“I want a Commission with half male and half female commissioners,” von der Leyen said during a meeting in Brussels with MEPs.

Ms von der Leyen will be the first woman president of the Commission if she is confirmed by MEPs in a vote scheduled for Tuesday in the European Parliament. The parliament must also sign off the team of commissioners following a process of security.

The current Commission cabinet, which is referred to as the college of commissioners, has 19 male commissioners and just nine female Commissioners. 

In 2014 when Mr Juncker formed his college he asked member states to propose women candidates to achieve gender balance, but was unsuccessful. Ms von der Leyen’s new approach of requiring two nominations from each member state – of which one will be picked – is an attempt to get around the problems faced last time.

The question of who member states nominate to be their commissioner is often fraught with domestic politics, which would have shaped the commissioners which the countries put forward.

During her time as Germany’s federal minister responsible for women’s quality the president-nominate unsuccessfully pushed for binding quotas for women on company supervisory boards.

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Ann Widdecombe: Fury as MEP compares Brexit to ‘slaves rising up against their owners’

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Ann Widdecombe: Fury as MEP compares Brexit to ‘slaves rising up against their owners’ 8

Ann Widdecombe: Fury as MEP compares Brexit to ‘slaves rising up against their owners’ 9

Brexit Party MEP Ann Widdecombe has attracted ridicule after she compared Britain’s departure from the European Union to slaves rising up against their owners.

The former Tory shadow home secretary claimed Britain was “oppressed” and, apparently without irony, likened Brexit to a colony rising up against an occupying empire.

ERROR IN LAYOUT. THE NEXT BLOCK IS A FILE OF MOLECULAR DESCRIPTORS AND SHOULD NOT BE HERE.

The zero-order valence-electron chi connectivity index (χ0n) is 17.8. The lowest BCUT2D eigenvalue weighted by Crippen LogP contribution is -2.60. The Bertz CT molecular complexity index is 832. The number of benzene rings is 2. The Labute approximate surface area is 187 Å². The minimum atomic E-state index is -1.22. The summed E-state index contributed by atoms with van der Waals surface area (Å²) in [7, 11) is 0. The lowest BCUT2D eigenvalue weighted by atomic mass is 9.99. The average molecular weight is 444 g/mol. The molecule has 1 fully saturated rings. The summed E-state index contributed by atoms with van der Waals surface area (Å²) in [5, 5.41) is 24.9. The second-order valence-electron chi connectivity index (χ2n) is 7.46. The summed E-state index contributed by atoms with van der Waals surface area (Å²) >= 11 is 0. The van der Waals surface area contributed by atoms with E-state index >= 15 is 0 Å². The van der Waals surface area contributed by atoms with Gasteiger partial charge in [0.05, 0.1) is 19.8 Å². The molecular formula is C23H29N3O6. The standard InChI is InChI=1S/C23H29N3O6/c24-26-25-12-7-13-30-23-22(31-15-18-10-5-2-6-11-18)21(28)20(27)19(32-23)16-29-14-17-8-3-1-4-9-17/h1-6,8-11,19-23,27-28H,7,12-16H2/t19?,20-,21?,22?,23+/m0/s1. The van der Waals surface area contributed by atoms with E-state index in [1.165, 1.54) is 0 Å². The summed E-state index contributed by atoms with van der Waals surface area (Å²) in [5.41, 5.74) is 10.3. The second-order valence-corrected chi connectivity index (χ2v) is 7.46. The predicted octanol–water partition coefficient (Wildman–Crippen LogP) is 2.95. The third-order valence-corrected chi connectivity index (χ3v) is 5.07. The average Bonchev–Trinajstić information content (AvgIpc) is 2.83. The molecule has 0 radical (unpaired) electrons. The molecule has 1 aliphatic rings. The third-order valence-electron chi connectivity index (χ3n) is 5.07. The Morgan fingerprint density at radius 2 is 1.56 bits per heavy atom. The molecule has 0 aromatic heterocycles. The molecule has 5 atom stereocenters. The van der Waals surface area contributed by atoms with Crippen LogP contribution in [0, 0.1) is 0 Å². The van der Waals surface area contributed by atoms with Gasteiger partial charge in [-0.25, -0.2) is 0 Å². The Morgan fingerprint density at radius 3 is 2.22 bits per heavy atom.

“There is a pattern consistent throughout history of oppressed people turning on the oppressors: slaves against their owners, the peasantry against their feudal barons – colonies, Mr Verhofstadt, against their empires. That is why Britain is leaving,” she told MEPs in her maiden speech in Strasbourg on Thursday. “It doesn’t matter which language you use, we are going, and we are glad to be going.”

Ms Widdecombe, who represents South West England, said it was “a great honour to speak on behalf of the largest single party” in the European parliament – a reference to the Brexit Party’s victory at the EU elections.

MPs and other MEPs criticised the Brexiteer’s comments. Labour MP David Lammy said: “It is impossible to explain how offensive and ahistorical it is for you to equate my ancestors tearing off their chains with your small-minded nationalist project. Shame on you.”

Guy Verhofstadt, the European parliament’s Brexit coordinator, said: “Nigel Farage is facing some stiff competition as chief clown of the Brexit Party in the European parliament. By the way, when Widdecombe talks about ‘colonies liberating themselves from their empires’, is she really referring to the American Revolution of 1776?”

Green MEP Alexandra Phillips said: “Is she drunk? This is beyond embarrassing. It’s this type of behaviour which makes me ashamed to be a British MEP right now.”

Martin Horwood, a Liberal Democrat, suggested the former Tory MP had a waning grip on reality and had embarrassed Britain. “To imply that the United Kingdom is any way in a similar situation to the colonies of our former empire or a victim of slavery is deeply offensive. Widdecombe’s comments trivialise the suffering of those who have experienced slavery and colonialism,” he told The Independent after the speech.

“If Ann Widdecombe had any grip on reality, she would have the sense to look at her own record on oppressing women and minorities when she defended shackling pregnant women and opposed repealing Section 28. Anne Widdecombe has not only embarrassed herself but she has embarrassed the nation she represents. I hope she withdraws her comments and sincerely apologises to all those she has offended immediately.”

Brexit Party MEPs caused a storm earlier this week when they turned their backs on the EU anthem in protest during the parliament’s opening ceremony.

Responding to Ms Widdecombe’s comments, a Downing Street spokeswoman said: “I haven’t spoken to the prime minister about it, but I think it is safe to say that that isn’t a characterisation that she would recognise. Nor is it a phrase she would ever use to describe leaving the EU.”